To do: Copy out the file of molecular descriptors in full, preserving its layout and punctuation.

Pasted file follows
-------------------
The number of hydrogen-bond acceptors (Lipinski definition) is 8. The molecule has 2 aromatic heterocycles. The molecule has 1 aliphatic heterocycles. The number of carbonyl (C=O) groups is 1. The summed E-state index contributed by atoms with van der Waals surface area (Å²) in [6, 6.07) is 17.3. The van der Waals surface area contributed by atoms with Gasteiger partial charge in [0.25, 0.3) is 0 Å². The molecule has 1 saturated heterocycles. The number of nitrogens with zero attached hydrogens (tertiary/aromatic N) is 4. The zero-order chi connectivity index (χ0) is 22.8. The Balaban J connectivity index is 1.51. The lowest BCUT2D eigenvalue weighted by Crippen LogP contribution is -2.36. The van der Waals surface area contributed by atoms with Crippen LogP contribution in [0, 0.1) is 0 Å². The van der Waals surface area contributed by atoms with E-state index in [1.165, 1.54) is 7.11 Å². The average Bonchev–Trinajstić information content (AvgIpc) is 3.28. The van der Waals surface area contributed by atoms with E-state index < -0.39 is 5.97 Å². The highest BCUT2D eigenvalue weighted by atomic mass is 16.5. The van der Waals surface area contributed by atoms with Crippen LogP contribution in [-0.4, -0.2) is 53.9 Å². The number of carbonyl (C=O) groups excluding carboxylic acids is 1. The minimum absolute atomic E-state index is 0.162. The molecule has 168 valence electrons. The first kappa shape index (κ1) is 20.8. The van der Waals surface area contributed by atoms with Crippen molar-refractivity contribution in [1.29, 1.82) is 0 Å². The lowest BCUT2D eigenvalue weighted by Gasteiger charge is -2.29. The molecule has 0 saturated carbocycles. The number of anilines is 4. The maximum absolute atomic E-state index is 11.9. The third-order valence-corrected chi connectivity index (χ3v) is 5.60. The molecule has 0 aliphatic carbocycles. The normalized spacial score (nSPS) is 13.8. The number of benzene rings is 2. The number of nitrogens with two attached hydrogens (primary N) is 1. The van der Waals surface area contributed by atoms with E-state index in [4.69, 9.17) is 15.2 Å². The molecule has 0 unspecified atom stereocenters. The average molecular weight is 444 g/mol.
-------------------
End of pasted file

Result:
The number of hydrogen-bond acceptors (Lipinski definition) is 8. The molecule has 2 aromatic heterocycles. The molecule has 1 aliphatic heterocycles. The number of carbonyl (C=O) groups is 1. The summed E-state index contributed by atoms with van der Waals surface area (Å²) in [6, 6.07) is 17.3. The van der Waals surface area contributed by atoms with Gasteiger partial charge in [0.25, 0.3) is 0 Å². The molecule has 1 saturated heterocycles. The number of nitrogens with zero attached hydrogens (tertiary/aromatic N) is 4. The zero-order chi connectivity index (χ0) is 22.8. The Balaban J connectivity index is 1.51. The lowest BCUT2D eigenvalue weighted by Crippen LogP contribution is -2.36. The van der Waals surface area contributed by atoms with Crippen LogP contribution in [0, 0.1) is 0 Å². The van der Waals surface area contributed by atoms with E-state index in [1.165, 1.54) is 7.11 Å². The average Bonchev–Trinajstić information content (AvgIpc) is 3.28. The van der Waals surface area contributed by atoms with E-state index < -0.39 is 5.97 Å². The highest BCUT2D eigenvalue weighted by atomic mass is 16.5. The van der Waals surface area contributed by atoms with Crippen LogP contribution in [-0.4, -0.2) is 53.9 Å². The number of carbonyl (C=O) groups excluding carboxylic acids is 1. The minimum absolute atomic E-state index is 0.162. The molecule has 168 valence electrons. The first kappa shape index (κ1) is 20.8. The van der Waals surface area contributed by atoms with Crippen molar-refractivity contribution in [1.29, 1.82) is 0 Å². The lowest BCUT2D eigenvalue weighted by Gasteiger charge is -2.29. The molecule has 0 saturated carbocycles. The number of anilines is 4. The maximum absolute atomic E-state index is 11.9. The third-order valence-corrected chi connectivity index (χ3v) is 5.60. The molecule has 0 aliphatic carbocycles. The normalized spacial score (nSPS) is 13.8. The number of benzene rings is 2. The number of nitrogens with two attached hydrogens (primary N) is 1. The van der Waals surface area contributed by atoms with E-state index in [4.69, 9.17) is 15.2 Å². The molecule has 0 unspecified atom stereocenters. The average molecular weight is 444 g/mol.